Into Perfect Spheres Such Holes Are Pierced

This collection will destroy you. It is such a finely wrought, spot-on exploration of grief--grief over the death of children, two of them, which is always unimaginable, if you've ever loved a child. In a steady sequence of brief, lyric poems, Catherine Barnett reifies this grief through objects, dreams, tableaus.

The tableau is actually such an essential part of this book, now that I think of it. There are many stilled images that echo the loss of the girls. The most enduring are the white ribbons tied to a fence at the school, the girls' rooms unchanged, their clothes.

The smart move is that the tragedy does not occur in the book, making these poems a kind of V-shape, like a boat wake, slowly widening out, just as the experience and understanding of grief begins with a sharp stab and dulls outward back into the world, where it comes mixed with the work of living.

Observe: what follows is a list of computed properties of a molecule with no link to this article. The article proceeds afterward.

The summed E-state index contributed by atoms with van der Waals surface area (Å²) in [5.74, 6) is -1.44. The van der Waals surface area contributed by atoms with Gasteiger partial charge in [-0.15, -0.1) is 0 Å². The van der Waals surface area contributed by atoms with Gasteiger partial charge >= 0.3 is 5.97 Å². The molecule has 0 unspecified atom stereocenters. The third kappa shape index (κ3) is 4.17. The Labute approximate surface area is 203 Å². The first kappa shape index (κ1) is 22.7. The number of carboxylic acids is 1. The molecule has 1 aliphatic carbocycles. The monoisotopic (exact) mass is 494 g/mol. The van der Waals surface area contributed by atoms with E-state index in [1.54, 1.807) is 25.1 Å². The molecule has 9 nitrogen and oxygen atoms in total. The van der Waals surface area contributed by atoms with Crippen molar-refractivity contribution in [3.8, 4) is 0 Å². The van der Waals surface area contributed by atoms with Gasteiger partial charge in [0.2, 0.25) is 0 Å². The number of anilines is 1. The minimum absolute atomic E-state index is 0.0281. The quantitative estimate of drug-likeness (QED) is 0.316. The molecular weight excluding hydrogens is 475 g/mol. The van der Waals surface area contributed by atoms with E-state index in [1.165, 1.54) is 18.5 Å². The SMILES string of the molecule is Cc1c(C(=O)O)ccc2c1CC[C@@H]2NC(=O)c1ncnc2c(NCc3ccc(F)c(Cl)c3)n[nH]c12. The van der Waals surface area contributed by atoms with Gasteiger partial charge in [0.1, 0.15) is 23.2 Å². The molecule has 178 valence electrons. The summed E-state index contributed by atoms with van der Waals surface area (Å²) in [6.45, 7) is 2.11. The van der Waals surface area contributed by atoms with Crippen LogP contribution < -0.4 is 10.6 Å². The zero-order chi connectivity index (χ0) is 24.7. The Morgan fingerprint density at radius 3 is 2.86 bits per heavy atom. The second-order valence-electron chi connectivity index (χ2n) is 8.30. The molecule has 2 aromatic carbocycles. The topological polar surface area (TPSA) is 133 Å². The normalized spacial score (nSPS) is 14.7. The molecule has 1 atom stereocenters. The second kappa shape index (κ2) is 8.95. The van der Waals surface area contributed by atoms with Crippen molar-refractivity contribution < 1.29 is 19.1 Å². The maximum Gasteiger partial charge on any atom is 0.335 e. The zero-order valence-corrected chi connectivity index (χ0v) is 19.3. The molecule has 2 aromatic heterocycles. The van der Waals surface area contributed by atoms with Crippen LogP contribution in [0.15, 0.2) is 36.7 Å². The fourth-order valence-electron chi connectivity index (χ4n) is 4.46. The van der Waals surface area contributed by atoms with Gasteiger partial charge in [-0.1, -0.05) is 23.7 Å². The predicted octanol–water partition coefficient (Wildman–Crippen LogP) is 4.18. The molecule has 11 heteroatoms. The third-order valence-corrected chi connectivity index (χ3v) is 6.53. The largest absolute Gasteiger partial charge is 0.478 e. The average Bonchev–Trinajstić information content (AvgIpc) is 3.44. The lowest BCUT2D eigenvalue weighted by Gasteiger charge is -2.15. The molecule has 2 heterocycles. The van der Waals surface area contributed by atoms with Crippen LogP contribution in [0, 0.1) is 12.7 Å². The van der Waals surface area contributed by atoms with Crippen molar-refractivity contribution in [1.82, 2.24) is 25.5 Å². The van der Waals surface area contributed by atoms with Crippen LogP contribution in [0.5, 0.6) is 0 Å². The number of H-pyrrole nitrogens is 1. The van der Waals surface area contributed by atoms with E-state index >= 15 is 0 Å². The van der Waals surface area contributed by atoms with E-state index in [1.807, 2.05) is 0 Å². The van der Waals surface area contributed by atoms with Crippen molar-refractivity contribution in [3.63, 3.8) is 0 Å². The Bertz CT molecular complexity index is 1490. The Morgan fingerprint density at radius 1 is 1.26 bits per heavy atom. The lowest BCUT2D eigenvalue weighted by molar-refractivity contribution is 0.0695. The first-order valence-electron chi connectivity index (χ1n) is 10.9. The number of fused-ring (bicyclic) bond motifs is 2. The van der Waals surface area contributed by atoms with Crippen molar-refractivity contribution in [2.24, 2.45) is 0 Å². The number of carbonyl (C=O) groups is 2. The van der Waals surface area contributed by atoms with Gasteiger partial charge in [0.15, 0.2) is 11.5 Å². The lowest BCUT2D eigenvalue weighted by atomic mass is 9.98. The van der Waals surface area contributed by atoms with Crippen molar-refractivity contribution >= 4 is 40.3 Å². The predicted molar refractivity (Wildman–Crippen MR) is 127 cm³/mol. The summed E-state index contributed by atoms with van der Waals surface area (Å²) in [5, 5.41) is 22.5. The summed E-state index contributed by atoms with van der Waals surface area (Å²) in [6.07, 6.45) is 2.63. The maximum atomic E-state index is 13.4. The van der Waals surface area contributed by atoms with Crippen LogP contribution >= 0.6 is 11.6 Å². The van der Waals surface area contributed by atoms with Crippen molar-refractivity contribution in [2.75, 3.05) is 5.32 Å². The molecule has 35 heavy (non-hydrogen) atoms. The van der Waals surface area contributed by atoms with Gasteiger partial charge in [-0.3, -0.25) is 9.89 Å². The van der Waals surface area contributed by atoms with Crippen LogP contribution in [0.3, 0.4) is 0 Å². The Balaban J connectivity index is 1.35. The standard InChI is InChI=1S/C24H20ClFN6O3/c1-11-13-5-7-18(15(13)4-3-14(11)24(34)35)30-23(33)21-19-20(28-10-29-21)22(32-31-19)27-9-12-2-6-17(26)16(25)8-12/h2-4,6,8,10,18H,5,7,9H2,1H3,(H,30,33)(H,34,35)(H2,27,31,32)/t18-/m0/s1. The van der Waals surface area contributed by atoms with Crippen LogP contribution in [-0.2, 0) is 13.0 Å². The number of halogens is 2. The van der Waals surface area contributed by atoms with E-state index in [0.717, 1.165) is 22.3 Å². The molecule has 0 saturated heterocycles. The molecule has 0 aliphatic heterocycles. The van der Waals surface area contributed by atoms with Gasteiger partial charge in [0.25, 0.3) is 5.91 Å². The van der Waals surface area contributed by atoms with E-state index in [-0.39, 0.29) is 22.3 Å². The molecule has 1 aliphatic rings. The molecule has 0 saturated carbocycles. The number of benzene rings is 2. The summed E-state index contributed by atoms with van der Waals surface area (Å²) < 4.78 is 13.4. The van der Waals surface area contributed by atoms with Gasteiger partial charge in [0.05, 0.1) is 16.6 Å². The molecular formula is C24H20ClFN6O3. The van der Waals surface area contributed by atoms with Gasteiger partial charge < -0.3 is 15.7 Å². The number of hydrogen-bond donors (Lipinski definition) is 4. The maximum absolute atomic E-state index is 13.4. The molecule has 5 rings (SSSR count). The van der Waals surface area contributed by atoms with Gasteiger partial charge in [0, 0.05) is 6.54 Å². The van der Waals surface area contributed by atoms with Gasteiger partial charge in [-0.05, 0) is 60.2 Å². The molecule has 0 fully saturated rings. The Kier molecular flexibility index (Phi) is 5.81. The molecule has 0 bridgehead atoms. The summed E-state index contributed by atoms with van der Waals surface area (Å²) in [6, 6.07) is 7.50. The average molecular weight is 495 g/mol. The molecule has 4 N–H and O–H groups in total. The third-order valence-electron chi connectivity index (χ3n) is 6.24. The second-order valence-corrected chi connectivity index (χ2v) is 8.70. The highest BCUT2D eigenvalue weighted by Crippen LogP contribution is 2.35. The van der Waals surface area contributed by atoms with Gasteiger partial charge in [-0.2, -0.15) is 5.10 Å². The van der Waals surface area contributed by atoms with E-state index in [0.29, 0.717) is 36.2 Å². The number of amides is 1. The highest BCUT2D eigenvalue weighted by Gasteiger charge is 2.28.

This is a great example of narrative sequence, where each poem is a lyric component of a larger narrative, particularly one that moves emotionally rather than with causality.

1 comment:

  1. Hi Charles--

    Thanks for posting this wonderful series--I'm always looking forward to what books you're going to comment on next. It's also cool that this is truly eclectic, that you're invested in various cultures as well as aesthetic camps. The latter is truly rare.